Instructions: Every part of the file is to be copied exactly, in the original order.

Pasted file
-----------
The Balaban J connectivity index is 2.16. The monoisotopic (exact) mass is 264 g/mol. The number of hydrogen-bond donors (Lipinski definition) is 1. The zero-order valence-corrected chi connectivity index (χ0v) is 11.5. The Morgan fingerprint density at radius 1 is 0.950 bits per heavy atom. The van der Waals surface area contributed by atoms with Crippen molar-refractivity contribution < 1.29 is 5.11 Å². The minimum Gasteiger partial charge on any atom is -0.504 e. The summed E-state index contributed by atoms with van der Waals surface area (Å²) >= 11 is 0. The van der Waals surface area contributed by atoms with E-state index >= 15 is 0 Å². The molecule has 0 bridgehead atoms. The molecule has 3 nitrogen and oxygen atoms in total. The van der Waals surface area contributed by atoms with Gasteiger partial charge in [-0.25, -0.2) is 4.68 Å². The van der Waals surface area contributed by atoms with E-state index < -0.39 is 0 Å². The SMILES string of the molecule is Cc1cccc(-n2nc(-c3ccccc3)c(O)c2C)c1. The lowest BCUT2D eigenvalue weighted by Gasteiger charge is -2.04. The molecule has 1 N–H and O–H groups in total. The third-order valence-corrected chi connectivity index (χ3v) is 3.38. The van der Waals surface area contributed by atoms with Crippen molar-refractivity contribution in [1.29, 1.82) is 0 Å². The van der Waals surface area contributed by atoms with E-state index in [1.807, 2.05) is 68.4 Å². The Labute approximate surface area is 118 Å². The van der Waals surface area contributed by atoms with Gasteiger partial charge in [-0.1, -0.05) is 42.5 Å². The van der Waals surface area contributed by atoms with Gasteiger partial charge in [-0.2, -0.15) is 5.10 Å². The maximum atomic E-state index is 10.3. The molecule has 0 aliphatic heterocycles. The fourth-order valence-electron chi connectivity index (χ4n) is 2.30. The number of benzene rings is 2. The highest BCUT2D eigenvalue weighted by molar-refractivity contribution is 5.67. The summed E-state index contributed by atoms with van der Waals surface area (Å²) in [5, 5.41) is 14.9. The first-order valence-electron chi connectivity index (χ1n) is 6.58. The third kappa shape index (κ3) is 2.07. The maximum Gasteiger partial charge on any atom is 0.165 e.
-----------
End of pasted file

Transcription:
The Balaban J connectivity index is 2.16. The monoisotopic (exact) mass is 264 g/mol. The number of hydrogen-bond donors (Lipinski definition) is 1. The zero-order valence-corrected chi connectivity index (χ0v) is 11.5. The Morgan fingerprint density at radius 1 is 0.950 bits per heavy atom. The van der Waals surface area contributed by atoms with Crippen molar-refractivity contribution < 1.29 is 5.11 Å². The minimum Gasteiger partial charge on any atom is -0.504 e. The summed E-state index contributed by atoms with van der Waals surface area (Å²) >= 11 is 0. The van der Waals surface area contributed by atoms with E-state index >= 15 is 0 Å². The molecule has 0 bridgehead atoms. The molecule has 3 nitrogen and oxygen atoms in total. The van der Waals surface area contributed by atoms with Gasteiger partial charge in [-0.25, -0.2) is 4.68 Å². The van der Waals surface area contributed by atoms with E-state index < -0.39 is 0 Å². The SMILES string of the molecule is Cc1cccc(-n2nc(-c3ccccc3)c(O)c2C)c1. The lowest BCUT2D eigenvalue weighted by Gasteiger charge is -2.04. The molecule has 1 N–H and O–H groups in total. The third-order valence-corrected chi connectivity index (χ3v) is 3.38. The van der Waals surface area contributed by atoms with Crippen molar-refractivity contribution in [1.29, 1.82) is 0 Å². The van der Waals surface area contributed by atoms with E-state index in [1.807, 2.05) is 68.4 Å². The Labute approximate surface area is 118 Å². The van der Waals surface area contributed by atoms with Gasteiger partial charge in [-0.1, -0.05) is 42.5 Å². The van der Waals surface area contributed by atoms with Gasteiger partial charge in [-0.2, -0.15) is 5.10 Å². The maximum atomic E-state index is 10.3. The molecule has 0 aliphatic heterocycles. The fourth-order valence-electron chi connectivity index (χ4n) is 2.30. The number of benzene rings is 2. The highest BCUT2D eigenvalue weighted by molar-refractivity contribution is 5.67. The summed E-state index contributed by atoms with van der Waals surface area (Å²) in [5, 5.41) is 14.9. The first-order valence-electron chi connectivity index (χ1n) is 6.58. The third kappa shape index (κ3) is 2.07. The maximum Gasteiger partial charge on any atom is 0.165 e.